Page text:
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Showing 63 posts by Graham C. Zorn.

Pennsylvania Federal Court Applies Expanded “Take-Home” Toxic Tort Liability

A Pennsylvania federal court applied a New Jersey Supreme Court opinion expanding the scope of potential workplace-exposure liability and allowed a beryllium exposure case to move forward. Schwartz v. Accuratus Corp., No. 12-cv-06189 (E.D. Pa. March 30, 2017).  As previously reported, the New Jersey Supreme Court held that an employer may be liable for toxic exposures not just to the spouse of an employee, but potentially to people with more attenuated relationships as well.  Under some circumstances, the so-called “take-home” liability of an employer may extend to people with whom an employee may live with or interact with regularly. Read More ›

Pennsylvania Federal Court Vacates Jury Award, Orders New Trial in Tort Lawsuit Against Natural Gas Producer

Illustrating the importance of expert testimony in establishing a factual basis for private nuisance claims and damages in tort actions, a Pennsylvania federal judge vacated a $4.24 million jury verdict and granted a new trial in a case about alleged contamination from natural gas production operations. See Ely v. Cabot Oil & Gas Corp., Civil No. 3:09-CV-2284 (M.D. Pa. Mar. 31, 2017) Read More ›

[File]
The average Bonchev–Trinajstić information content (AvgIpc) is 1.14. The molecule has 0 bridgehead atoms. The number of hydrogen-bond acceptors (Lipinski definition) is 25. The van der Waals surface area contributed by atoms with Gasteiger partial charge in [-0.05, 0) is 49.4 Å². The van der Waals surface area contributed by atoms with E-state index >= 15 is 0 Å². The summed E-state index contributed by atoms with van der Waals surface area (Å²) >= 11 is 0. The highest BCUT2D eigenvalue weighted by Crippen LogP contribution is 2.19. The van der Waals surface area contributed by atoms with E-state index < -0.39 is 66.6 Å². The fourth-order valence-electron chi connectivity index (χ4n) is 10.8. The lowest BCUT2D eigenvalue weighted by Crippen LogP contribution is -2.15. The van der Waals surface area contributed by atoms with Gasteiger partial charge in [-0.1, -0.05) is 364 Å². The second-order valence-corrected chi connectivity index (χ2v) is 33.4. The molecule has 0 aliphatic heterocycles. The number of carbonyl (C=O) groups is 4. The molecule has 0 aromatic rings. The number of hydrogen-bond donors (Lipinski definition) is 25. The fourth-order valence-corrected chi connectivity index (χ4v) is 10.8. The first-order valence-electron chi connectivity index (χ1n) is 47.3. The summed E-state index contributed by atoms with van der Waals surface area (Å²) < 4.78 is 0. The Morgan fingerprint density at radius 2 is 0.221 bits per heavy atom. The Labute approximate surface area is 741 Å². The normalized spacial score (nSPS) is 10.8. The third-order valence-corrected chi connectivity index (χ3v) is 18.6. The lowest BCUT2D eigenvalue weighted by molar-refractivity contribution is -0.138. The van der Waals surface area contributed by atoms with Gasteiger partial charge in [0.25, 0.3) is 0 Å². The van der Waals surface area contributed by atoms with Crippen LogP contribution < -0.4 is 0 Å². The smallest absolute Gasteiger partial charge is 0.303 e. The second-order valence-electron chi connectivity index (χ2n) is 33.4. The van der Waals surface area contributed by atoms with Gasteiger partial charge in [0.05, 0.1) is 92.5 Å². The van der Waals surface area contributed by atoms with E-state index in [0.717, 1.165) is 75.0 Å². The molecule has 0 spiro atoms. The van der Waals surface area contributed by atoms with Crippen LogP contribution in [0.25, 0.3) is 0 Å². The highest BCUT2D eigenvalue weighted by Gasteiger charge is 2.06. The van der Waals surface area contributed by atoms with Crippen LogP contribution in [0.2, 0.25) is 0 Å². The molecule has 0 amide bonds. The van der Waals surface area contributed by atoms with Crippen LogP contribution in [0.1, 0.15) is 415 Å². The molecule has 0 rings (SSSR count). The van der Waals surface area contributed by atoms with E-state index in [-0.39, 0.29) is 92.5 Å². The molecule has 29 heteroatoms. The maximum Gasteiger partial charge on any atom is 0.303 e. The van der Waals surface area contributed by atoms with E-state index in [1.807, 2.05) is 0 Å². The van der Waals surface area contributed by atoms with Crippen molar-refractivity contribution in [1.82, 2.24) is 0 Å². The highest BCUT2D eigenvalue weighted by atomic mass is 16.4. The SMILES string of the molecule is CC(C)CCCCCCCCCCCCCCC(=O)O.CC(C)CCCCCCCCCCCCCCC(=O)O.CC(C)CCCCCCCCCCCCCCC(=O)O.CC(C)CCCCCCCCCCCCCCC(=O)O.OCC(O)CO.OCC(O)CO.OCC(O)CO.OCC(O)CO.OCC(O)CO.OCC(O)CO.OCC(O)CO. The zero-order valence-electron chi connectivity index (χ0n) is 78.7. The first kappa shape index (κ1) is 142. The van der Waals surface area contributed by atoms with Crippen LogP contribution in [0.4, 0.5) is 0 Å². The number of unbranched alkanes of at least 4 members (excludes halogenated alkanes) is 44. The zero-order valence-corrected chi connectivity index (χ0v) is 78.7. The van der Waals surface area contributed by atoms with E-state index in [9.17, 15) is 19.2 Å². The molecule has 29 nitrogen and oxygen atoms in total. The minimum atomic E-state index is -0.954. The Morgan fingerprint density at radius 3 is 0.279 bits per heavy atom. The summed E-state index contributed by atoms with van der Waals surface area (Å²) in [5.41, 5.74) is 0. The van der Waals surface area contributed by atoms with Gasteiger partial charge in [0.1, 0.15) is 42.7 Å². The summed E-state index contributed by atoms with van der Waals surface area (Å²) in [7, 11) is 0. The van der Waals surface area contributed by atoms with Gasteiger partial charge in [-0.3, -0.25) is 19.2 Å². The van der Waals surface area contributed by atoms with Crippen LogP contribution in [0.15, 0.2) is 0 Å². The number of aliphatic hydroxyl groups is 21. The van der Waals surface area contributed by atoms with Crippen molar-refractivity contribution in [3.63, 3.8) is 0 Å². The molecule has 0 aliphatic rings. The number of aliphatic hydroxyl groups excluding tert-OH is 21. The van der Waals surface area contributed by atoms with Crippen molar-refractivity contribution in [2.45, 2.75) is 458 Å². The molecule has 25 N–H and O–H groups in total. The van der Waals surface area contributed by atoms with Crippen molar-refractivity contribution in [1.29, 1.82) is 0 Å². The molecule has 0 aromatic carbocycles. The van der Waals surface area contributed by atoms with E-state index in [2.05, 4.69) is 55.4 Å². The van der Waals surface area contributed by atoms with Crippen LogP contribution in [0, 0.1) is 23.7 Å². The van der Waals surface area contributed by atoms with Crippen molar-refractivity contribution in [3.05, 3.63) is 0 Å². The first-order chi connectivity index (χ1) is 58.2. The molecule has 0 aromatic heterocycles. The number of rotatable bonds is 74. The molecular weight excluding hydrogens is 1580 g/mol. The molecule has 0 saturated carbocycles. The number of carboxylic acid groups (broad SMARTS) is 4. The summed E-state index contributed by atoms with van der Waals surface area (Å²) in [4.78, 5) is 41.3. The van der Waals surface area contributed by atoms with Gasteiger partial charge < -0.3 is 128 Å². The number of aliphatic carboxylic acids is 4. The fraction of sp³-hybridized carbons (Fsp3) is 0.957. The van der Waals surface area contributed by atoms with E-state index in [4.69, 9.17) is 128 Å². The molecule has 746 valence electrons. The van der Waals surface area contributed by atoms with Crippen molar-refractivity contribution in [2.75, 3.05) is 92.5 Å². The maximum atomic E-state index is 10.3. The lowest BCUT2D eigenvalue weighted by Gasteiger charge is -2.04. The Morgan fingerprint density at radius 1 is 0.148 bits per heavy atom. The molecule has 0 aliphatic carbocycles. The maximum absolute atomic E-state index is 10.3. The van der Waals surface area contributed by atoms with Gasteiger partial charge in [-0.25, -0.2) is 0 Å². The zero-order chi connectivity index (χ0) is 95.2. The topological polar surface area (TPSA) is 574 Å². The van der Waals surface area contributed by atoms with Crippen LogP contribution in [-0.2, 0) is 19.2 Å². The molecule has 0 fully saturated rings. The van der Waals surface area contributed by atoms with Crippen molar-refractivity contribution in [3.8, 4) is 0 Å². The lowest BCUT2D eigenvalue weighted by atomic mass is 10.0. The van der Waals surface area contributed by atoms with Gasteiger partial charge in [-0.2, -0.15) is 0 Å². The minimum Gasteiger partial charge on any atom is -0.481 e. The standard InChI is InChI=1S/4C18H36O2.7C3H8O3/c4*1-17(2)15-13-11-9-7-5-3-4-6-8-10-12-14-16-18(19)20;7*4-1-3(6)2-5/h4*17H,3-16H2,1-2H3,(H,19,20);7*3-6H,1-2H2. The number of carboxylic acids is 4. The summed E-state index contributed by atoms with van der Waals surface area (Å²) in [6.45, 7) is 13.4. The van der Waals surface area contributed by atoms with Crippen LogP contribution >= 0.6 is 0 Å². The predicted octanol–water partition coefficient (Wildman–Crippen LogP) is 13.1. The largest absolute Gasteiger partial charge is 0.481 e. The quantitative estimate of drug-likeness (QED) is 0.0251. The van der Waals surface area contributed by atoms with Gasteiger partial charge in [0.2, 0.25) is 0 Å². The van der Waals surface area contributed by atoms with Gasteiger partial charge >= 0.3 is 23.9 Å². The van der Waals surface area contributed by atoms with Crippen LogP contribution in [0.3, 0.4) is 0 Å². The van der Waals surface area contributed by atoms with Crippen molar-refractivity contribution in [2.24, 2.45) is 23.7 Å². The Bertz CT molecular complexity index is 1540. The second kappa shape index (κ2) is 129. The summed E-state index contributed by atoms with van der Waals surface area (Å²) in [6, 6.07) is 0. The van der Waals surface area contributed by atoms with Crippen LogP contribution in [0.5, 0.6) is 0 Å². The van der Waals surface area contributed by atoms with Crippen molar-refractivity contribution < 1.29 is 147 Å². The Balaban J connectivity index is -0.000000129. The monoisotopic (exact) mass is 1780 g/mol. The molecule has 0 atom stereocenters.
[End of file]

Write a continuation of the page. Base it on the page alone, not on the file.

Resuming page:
North Carolina Legislature Limits Nuisance Lawsuits, Reducing Potential Liability for Hog Farming Industry

Overriding a gubernatorial veto, on May 11 the North Carolina legislature significantly limited the liability of hog farms in any future nuisance lawsuits. See 2017 N.C. Sess. Laws 11. The new law caps the compensatory damages that may be awarded to a plaintiff bringing a private nuisance action to either the reduction in fair market value of a property, if the nuisance is permanent, or to the diminution of the property’s fair rental value, if the nuisance is temporary. Read More ›

New York Municipality Not Immune in Negligent Lead Abatement Suit

Illustrating the limits on the governmental immunity defense, a New York appeals court denied summary judgment to the City of Buffalo and City of Buffalo Urban Renewal Agency in a lead paint abatement negligence suit.  See Moore v. Del-Rich Properties, Inc., No. 16-02130, 2017 WL 2604503 (N.Y. App. Div. June 16, 2017). Read More ›

Iowa Supreme Court Upholds Class Certification in Corn Mill Nuisance Suit

Endorsing a degree of flexibility in devising classes in nuisance suits, the Iowa Supreme Court permitted the certification of a two-tier class action in a nuisance suit filed against the owner of a corn milling plant by nearby residents.  See Freeman v. Grain Processing Corp., 895 N.W.2d 105 (Iowa 2017).  Read More ›

Illinois Appellate Court Allows Rare “Prospective Nuisance” Claim to Proceed Against Mining Facility

Addressing the relatively uncommon “prospective nuisance” claim, an Illinois appeals court found a group of landowners pleaded sufficient facts to show that a new sand mining operation would result in a nuisance if constructed. See Whipple v. Vill. of N. Utica, 3-15-0547 (Ill. App. Ct., Mar. 9, 2017). The court reversed the trial court’s decision and found that the landowners could proceed with a claim to enjoin construction of the facility Read More ›